Writing NSW

CBCA NSWhttps://www.cbcansw.org.au

Society of Children’s Book Writers and Illustrators (SCBWI)

If you can’t afford membership, join their online newsletters anyway. You can still do their courses—you’ll just have to pay the ‘non-member’ price.

10) Attend and volunteer at writers’ festivals

Attending and volunteering at festivals gives you a huge dose of inspiration and education. And you may also meet people who inspire you. I’ll never forget the first time I meet Andy Griffiths at the Sydney Writers Festival. I have also had the most amazing experiences being part of the Newcastle Writers Festival. Oh the people I have met! Join in!

11) Become friends with your local public children’s librarians and bookshop owners/managers

These people love literature more than you do. Make them your friends. These are the people who will support you when your book is out. They may even help you launch your book. I had two book launches this year. One was in conjunction with Newcastle Writers Festival, Newcastle Libraries and MacLean’s Booksellers. The other was a dog picnic in Lambton Park in conjunction with Newcastle Libraries and MacLeans Booksellers. There’s no way these events would have been as successful as they were without the support of all of them. They helped advertise my event, organise activities and the legal stuff, and provided book sales.

12) Listen to podcasts

One More Page

So You Want To Be A Writer

The Happy Book

Wow! What a long list of simple steps! But I promise you, if you take your time, be thorough and work hard, you can do it. I have done everything on this list. EVERYTHING! You can too. I wish someone had made this list for me eight years ago.

So, are you ready to submit? Promise me you’ll read article four before you do anything.

 

Katrina McKelvey author

Katrina McKelvey is a children’s author with over ten years primary school teaching experience. She’s currently working on her first chapter book series while developing new picture book stories. She’s highly involved in the Children’s Book Council of Australia, literary conferences and festivals, and loves visiting schools. No Baths Week and Up To Something are Katrina’s recent publications, after her successful debut picture book, Dandelions. Two more picture books are coming in 2020. She loves chocolate but doesn’t like chocolate cake. She’s left-handed but plays sport right-handed. She loves tea, but dislikes coffee. Katrina lives in Newcastle, Australia with her family and a naughty puppy. Google her or visit her website: www.katrinamckelvey.com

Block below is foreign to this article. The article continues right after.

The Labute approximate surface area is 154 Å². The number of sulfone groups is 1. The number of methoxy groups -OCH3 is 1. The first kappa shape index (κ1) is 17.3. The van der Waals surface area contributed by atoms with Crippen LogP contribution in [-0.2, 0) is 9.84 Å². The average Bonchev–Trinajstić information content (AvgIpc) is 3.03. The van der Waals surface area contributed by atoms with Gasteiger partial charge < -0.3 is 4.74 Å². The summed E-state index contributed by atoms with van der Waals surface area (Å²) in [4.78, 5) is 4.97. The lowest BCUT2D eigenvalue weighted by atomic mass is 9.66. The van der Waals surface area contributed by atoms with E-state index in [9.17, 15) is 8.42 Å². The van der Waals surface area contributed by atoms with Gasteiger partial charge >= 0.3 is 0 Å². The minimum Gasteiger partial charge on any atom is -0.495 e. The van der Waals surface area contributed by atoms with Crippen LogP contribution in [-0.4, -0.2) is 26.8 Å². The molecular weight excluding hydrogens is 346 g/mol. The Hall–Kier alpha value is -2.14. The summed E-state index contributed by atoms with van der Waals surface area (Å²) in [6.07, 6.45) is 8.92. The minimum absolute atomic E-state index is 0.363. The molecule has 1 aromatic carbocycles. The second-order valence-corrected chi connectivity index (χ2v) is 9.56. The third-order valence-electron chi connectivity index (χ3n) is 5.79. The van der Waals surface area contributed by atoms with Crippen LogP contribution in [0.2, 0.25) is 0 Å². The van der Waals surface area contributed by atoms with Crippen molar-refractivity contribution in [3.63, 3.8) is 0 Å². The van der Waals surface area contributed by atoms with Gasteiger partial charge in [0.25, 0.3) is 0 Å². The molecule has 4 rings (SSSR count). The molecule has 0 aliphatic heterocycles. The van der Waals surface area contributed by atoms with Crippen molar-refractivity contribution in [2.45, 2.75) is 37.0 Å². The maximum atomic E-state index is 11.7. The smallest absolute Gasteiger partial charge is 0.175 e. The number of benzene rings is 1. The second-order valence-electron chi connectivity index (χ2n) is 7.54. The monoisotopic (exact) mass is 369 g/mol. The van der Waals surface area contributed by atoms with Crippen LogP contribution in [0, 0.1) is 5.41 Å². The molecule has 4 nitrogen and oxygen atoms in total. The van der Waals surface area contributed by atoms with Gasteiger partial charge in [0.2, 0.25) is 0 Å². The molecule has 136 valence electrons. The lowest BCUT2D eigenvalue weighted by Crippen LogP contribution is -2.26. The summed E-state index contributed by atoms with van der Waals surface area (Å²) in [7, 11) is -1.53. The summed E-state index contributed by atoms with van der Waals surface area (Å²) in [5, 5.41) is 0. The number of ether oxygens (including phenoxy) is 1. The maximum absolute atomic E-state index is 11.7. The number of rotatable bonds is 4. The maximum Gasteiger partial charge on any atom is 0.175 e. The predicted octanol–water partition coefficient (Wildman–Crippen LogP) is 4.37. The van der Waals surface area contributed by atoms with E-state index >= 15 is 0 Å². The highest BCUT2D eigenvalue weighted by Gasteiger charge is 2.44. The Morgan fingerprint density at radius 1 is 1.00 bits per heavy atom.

Writing for Children Part 2

By | News, Writing for Children

What are the different ways I can write for children? by Katrina McKelvey

Becoming a children’s author can happen in many ways. I’ve heard loads of unique stories which included a combination of hard work, strategic moves, and luck. And just like any journey, some who start make it, and some don’t. Some take one direct path, while others weave around for years before they can see the direction they want to take.

I’m a children’s picture book author. I have five picture books—three on shelves, and two being illustrated as you read this. But I’m about to diversify into writing early chapter books. A lot of children’s authors write in different formats. The trick is to find the right one for your writing style. Each format has a criteria authors generally follow to meet the needs of that readership.

When we say ‘writing for children’, this could mean anything from board books to young adult literature (YA). This range is HUGE. So, what are the formats of children’s literature? Note: ‘format’ is different to ‘genre’.

Picture Books

Picture books (PB) are usually less than 500 words. But with everything in literature, there are exceptions. I honestly believe picture books are for everyone. And the reader’s age and life experience will determine what will be achieved with each reading. However, authors often have children aged 4-8 in mind when writing in this format.

Authors need to keep in mind the adults that will be with the child while they read these books. It’s the adults that will buy these books, and most often will do shared reading with them. They need to get something out of the reading experience too.

PBs are complex. Usually, an entire story (with a beginning, middle, end, complication, resolution, character journey/growth) will need to be told in less that 500 words and on 32 pages or less. It’s a very strict format but this is what makes it challenging. Picture books can be fiction, non-fiction, a concept book, or a combination.

PBs are also costly to produce. Those big, glossy, colourful pages are expensive so publishers have to truly adore a PB for it to get through to publication. This is why so many picture book manuscripts don’t make it through.